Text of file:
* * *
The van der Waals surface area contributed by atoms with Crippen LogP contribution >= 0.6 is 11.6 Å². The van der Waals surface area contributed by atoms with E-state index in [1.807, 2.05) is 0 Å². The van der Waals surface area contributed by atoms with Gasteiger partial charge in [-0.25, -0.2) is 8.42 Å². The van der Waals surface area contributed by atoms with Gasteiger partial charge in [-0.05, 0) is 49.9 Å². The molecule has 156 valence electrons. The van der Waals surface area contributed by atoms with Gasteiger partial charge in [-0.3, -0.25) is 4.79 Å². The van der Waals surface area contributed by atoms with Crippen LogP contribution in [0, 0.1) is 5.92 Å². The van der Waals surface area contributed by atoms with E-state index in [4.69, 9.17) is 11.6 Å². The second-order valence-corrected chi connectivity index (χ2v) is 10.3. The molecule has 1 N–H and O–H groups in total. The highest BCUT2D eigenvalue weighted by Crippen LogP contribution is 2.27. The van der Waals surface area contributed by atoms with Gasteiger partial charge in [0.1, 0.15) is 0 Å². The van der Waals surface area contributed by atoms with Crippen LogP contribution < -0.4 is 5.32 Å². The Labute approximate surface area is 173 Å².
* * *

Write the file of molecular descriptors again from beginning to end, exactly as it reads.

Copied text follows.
The van der Waals surface area contributed by atoms with Crippen LogP contribution >= 0.6 is 11.6 Å². The van der Waals surface area contributed by atoms with E-state index in [1.807, 2.05) is 0 Å². The van der Waals surface area contributed by atoms with Gasteiger partial charge in [-0.25, -0.2) is 8.42 Å². The van der Waals surface area contributed by atoms with Gasteiger partial charge in [-0.05, 0) is 49.9 Å². The molecule has 156 valence electrons. The van der Waals surface area contributed by atoms with Gasteiger partial charge in [-0.3, -0.25) is 4.79 Å². The van der Waals surface area contributed by atoms with Crippen LogP contribution in [0, 0.1) is 5.92 Å². The van der Waals surface area contributed by atoms with E-state index in [4.69, 9.17) is 11.6 Å². The second-order valence-corrected chi connectivity index (χ2v) is 10.3. The molecule has 1 N–H and O–H groups in total. The highest BCUT2D eigenvalue weighted by Crippen LogP contribution is 2.27. The van der Waals surface area contributed by atoms with Gasteiger partial charge in [0.1, 0.15) is 0 Å². The van der Waals surface area contributed by atoms with Crippen LogP contribution < -0.4 is 5.32 Å². The Labute approximate surface area is 173 Å².